G3 Scala Skin

Glide, Grip, and Glopping

I started testing the Scala skins and the G3 Mohair Light skins in the spring of 2016. Northwest Montana served up a pile of unseasonably warm, sticky snow that hovered right around or above the freezing levels. A two-day trip to Rogers Pass just after Thanksgiving offered more of the same. After that it got cold, and temps haven’t jumped above freezing in town since early December.

David Steele reviews the G3 Scala for Blister Gear Review
David Steele with the G3 Scala Skin.

Like the Mohair Light, I found that the Scala simply does not work well with snow surface temperatures right around freezing. In temps around or below 28 F or so, it’s fine. And when it’s warm — i.e., as in mid-40’s F with uniform wetness in the snowpack surface snow like I found in Glacier last spring — they do fine. But temperatures right around freezing unlock the Scala’s ability to glop with snow in ways that astound and terrify. Carry plenty of skin wax, but expect that wax to help only marginally.

When the temps are below 28 F or above 38 F however, the Scala skins provide grip and glide on par with other nylon skins I’ve used. And nylon is a good choice for a skin that will be used to break trail through soft snow: glide is far less of a factor while moving up steeper hills (especially through deep snow) while the added grip of nylon results in less slip and slide if you’re truly floundering.

I also wonder about the intersection between the Hybrid Tip Connector and the plush. Formed in a cup shape, it happens to land very near the transition point from rocker to standard camber on my Steeple 108 skis. The whole junction offers a small ridge that has to be pushed forward each time I stride. My hunch is that this cup does create a bit more drag, since snow from the sides is forced into the middle.

I used the Scala, which does better on steeper, more vertically oriented skinning because of its nylon plush, on plenty of day trips with long approaches. There’s a good chance that a standard, mohair/mohair mix skin with better glide would lead to greater efficiency on those days for me for two reasons: 1. Long approaches become longer with skins that don’t glide as well and 2. I prefer to glide forward with a large range-of-motion boot on flatter, longer skin tracks–the Scala doesn’t fit that skinning style. Think about how you skin and the type of terrain and conditions you typically tour through when considering whether the Scala is a good choice for you.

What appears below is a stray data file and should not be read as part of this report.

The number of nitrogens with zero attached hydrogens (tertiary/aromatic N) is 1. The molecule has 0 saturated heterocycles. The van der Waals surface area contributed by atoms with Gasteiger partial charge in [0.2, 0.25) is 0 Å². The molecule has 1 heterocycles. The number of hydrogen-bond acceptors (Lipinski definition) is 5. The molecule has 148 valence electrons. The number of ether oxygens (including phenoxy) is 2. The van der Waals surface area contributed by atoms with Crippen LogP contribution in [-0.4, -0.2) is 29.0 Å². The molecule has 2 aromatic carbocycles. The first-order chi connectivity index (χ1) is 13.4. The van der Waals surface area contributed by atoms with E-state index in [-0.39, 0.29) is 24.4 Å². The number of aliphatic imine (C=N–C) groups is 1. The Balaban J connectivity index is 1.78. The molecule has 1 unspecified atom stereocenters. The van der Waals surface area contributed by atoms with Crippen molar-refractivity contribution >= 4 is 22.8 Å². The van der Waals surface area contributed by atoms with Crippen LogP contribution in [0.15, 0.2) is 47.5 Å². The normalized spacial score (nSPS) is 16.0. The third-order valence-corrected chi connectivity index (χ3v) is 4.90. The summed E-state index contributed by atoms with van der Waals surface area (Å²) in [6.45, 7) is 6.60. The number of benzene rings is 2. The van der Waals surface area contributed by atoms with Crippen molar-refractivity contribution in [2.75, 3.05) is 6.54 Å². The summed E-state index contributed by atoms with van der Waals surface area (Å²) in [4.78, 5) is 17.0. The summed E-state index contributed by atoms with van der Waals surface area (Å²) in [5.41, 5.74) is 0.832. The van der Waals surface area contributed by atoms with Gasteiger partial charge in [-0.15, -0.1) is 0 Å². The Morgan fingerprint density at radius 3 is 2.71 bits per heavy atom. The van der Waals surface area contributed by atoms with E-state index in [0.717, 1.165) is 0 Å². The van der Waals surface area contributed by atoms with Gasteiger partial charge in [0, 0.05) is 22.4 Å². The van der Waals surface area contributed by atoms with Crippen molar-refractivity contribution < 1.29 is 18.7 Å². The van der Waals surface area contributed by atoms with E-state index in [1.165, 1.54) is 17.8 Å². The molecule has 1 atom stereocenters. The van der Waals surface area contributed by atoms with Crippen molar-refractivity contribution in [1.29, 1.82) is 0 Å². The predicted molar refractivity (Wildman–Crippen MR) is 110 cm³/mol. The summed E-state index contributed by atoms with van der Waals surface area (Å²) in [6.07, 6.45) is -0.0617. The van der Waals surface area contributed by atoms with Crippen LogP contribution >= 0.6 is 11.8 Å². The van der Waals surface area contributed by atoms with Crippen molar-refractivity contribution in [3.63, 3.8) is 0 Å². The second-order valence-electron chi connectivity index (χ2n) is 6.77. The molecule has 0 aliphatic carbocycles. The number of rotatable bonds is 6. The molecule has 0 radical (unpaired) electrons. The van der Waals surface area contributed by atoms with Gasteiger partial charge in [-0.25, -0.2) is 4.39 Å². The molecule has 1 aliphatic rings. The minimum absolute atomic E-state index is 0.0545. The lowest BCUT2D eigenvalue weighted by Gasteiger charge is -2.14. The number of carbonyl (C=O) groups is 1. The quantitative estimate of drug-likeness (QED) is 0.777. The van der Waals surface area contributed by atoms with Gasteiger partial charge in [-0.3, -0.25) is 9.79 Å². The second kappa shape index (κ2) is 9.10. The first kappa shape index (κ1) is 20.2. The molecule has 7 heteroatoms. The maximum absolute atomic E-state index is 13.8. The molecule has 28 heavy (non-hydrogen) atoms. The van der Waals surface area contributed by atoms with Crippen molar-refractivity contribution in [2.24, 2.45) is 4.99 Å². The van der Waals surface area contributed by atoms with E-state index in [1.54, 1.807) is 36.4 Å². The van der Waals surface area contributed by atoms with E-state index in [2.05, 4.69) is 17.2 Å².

The fifth day of my skin test taught me a lot about these skins. New snow came a long way down the mountains, and we made a twenty mile round trip trek with the hope of finding pow at a 8000 ft pass in Glacier National Park. The trail had perhaps 6” of new snow, thus skinning up went fine. Then we found our dreamed-of pow to be … completely and utterly windfucked.

So we began to ski through a morass of rocks hits and patchy buff. The trail was lined with rocks and the snow too light to bottom out on each turn, so we threw skins back on to slow us. Then, we did miles of downskinning over stone water bars and through small creeks. I showed the Scalas no mercy and steered them over plenty of sharks in the trail. They emerged nearly unscathed, with only a couple small dings to remind me of how roughly I treated them. I was certainly impressed.

There’s been some movement of glue since I started using the Scalas, but by and large, the skins have held up fine through nearly 30 days of abuse. They remain tacky, and I’ve yet to have any kind of skin failure.


The Scala hovers right around the $210 mark, depending on size, which is a bit more than the G3 Alpinist at $175. That difference is worth the money if you frequently find yourself at the head of your group or are constantly dealing with glue failure issues in the front of your skins. But it’s probably not worth it if you’re further back in the pack, or if you are commonly skinning on already-defined skin tracks where a standard skin would work fine.

Bottom Line

With the Scala, G3 has created a very purpose-built and durable tool for powder touring on modern, rockered skis. Breaking trail in deep snow and the accompanying problems are well addressed by this addition to the skin market, and anyone who finds themselves heading up through the deep stuff on a consistent basis should consider them. However, as a single skin to use all the time for most skiers, the lack of packability, higher price, and decreased glide of the Scala would lead us to recommend other options like the G3 Alpinist or Black Diamond Ascension nylon.

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